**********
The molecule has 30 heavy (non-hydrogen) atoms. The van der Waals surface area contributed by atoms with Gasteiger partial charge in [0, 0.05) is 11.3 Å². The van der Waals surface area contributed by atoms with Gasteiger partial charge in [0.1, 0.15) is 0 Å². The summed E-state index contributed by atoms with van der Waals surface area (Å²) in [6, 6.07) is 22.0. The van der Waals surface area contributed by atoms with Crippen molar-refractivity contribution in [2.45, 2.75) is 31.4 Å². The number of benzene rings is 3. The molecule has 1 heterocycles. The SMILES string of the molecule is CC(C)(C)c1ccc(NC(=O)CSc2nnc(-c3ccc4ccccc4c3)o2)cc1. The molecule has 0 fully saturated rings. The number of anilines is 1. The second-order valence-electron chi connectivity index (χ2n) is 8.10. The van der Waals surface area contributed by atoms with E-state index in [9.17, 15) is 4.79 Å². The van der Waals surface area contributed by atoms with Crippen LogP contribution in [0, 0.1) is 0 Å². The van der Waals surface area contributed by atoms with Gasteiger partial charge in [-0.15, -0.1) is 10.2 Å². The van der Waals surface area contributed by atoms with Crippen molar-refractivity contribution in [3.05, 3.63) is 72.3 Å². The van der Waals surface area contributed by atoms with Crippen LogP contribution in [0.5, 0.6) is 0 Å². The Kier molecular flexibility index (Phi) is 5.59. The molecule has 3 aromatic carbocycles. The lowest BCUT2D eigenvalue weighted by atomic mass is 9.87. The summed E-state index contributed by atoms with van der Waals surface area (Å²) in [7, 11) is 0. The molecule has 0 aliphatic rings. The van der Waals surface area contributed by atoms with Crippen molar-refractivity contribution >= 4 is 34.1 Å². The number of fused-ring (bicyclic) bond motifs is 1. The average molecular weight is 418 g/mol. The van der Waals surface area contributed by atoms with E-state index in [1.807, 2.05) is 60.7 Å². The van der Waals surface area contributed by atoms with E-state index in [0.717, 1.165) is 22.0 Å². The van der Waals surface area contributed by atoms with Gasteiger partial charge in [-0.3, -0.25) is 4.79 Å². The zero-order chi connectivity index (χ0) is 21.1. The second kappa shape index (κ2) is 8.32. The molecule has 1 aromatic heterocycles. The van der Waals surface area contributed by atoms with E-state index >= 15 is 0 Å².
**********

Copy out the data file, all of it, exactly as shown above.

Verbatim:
The molecule has 30 heavy (non-hydrogen) atoms. The van der Waals surface area contributed by atoms with Gasteiger partial charge in [0, 0.05) is 11.3 Å². The van der Waals surface area contributed by atoms with Gasteiger partial charge in [0.1, 0.15) is 0 Å². The summed E-state index contributed by atoms with van der Waals surface area (Å²) in [6, 6.07) is 22.0. The van der Waals surface area contributed by atoms with Crippen molar-refractivity contribution in [2.45, 2.75) is 31.4 Å². The number of benzene rings is 3. The molecule has 1 heterocycles. The SMILES string of the molecule is CC(C)(C)c1ccc(NC(=O)CSc2nnc(-c3ccc4ccccc4c3)o2)cc1. The molecule has 0 fully saturated rings. The number of anilines is 1. The second-order valence-electron chi connectivity index (χ2n) is 8.10. The van der Waals surface area contributed by atoms with E-state index in [9.17, 15) is 4.79 Å². The van der Waals surface area contributed by atoms with Crippen LogP contribution in [0, 0.1) is 0 Å². The van der Waals surface area contributed by atoms with Gasteiger partial charge in [-0.15, -0.1) is 10.2 Å². The van der Waals surface area contributed by atoms with Crippen molar-refractivity contribution in [3.05, 3.63) is 72.3 Å². The van der Waals surface area contributed by atoms with Crippen LogP contribution in [0.5, 0.6) is 0 Å². The Kier molecular flexibility index (Phi) is 5.59. The molecule has 3 aromatic carbocycles. The lowest BCUT2D eigenvalue weighted by atomic mass is 9.87. The summed E-state index contributed by atoms with van der Waals surface area (Å²) in [7, 11) is 0. The molecule has 0 aliphatic rings. The van der Waals surface area contributed by atoms with Crippen molar-refractivity contribution >= 4 is 34.1 Å². The number of fused-ring (bicyclic) bond motifs is 1. The average molecular weight is 418 g/mol. The van der Waals surface area contributed by atoms with E-state index in [1.807, 2.05) is 60.7 Å². The van der Waals surface area contributed by atoms with E-state index in [0.717, 1.165) is 22.0 Å². The van der Waals surface area contributed by atoms with Gasteiger partial charge in [-0.3, -0.25) is 4.79 Å². The zero-order chi connectivity index (χ0) is 21.1. The second kappa shape index (κ2) is 8.32. The molecule has 1 aromatic heterocycles. The van der Waals surface area contributed by atoms with E-state index >= 15 is 0 Å².